Figure 3. Husk color variations of six corn hybrids harvested on the same date: right, two early-season hybrids; center, two mid-season hybrids; and left, two full-season hybrids.

Figure 4. Kernels showing various stages of black layer development. Variation in the intensity of blackness exhibited in the kernel tip can cause confusion in determination of physiological maturity.

Milk Line. It has been suggested by Minnesota researchers that the milk line may be a useful visual indicator of kernel maturity. If an ear of corn is broken, the tip portion of the ear will show the endosperm face of the kernels. It is here that the milk Fine can be observed. As the plant develops and the kernels mature to the full dent stage, a distinct line can be seen progressing from the kernel crown to the base. The milk line separates the solid from the liquid portion of the kernel. When the milk line is half way between the crown and the tip (half milk stage), kernel moisture is about 40%. At the half milk stage, over 90% of the "normal" yield of grain can be expected. When the milk line has reached the kernel base and becomes indistinct, the kernel base can be probed with a knife point to see if milk remains. Kernels containing no milk are physiologically mature and should contain a fully developed black layer (Fig. 5).

Figure 5. Ears from six corn hybrids harvested on the same date. In the two early-season hybrids on the right, the milk line has receded to the kernel base and disappeared; in the two mid-season hybrids in the center, milk line is evident near the base; while in the two full-season hybrids on the left, milk line appears at or slightly below the kernel mid-point.

Although observing black layer development and milk line position may aid in estimating whole plant moisture percentage, it is apparent from Table 2 that plants with a fully formed black layer or with little or no milk remaining in the kernel are too dry for optimum silage harvest. In most situations, silage harvest should begin prior to full black layer development after the milk line has descended to about 1/3 of the distance between the kernel crown and base.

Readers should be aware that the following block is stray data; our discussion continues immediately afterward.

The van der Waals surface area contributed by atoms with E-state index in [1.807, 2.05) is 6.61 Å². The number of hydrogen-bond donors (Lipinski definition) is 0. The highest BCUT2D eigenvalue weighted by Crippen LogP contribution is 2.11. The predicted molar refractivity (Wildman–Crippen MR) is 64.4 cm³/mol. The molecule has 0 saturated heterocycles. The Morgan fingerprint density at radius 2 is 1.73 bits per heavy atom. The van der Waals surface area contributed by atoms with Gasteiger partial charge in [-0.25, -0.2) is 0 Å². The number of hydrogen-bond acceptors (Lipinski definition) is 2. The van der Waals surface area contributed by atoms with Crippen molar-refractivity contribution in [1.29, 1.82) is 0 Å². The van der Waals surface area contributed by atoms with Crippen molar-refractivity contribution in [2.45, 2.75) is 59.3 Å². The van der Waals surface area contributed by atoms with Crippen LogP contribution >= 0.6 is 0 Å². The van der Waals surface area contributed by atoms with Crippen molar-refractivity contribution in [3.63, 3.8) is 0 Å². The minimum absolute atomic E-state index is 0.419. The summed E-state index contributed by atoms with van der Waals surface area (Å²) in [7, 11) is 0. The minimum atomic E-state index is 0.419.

Table 2. The Influence of Hybrid Maturity and Harvest Date on Kernel Black Layer Development, Milk Line Position, and Whole Plant Moisture Percent of Corn Silage, Buncombe Co., NC, 1965.

Hybrid1      Harvest       Black layer2     Milk line     Whole plant
               date        development       position3     moisture %
Early         Sept. 6        1.3              .30            64
Mid                          0.8              .15            68
Full                         0.4              .03            71

Early         Sept. 25       2.1              .80            57
Mid                          1.7              .65            60
Full                         1.4              .38            67
Early         Oct. 3
Mid                          2.7              .98            57
Full                         2.1              .60            63

Early         Oct.16         ---
Full                         2.7              .83            61
Source: North Carolina State University
1 Early-Season= Pioneer 3389, Mid-Season = NK PX79, Full-Season =
DeKalb 394.
2 Black Layer Index: 0 = no sign of black layer, 1 = layer
darkening. 2 = layer brown, 3 = layer black.
3 Milk Line Position: .5 = milk line at kernel mid-point (1/2 milk
stage), 1 = milk line descended to kernel base, no longer visible.


Length of Cut

One of the most important harvest management considerations involves adjusting the particle size of the chopped forage to ensure a tight pack so that air is excluded from the silage mass. Particle size can be manipulated through machine adjustments involving the knives and shear bar on the silage harvester. Knives should always be kept sharp during harvesting. Michigan State University workers have suggested that 1/4 to 3/8 inch theoretical length of cut is near ideal for minimizing storage losses. Extremely fine chopped corn silage (1/8 inch or less), such as that produced by using a recutter screen, is undesirable. Such fine chopped material is known to reduce milk fat test with dairy cows due to a decrease in "effective" fiber in the ration. A practical rule of thumb is that most of the silage particles should be about 1/2 inch long, with 15 to 20% of the particles being 1 inch in length. If the silage is too dry, i.e., below 60% moisture, the chop length should be reduced to near 1/4 inch so that the silage can be adequately packed. Reducing length of cut in this situation, however, will increase the power requirement and may slow harvesting.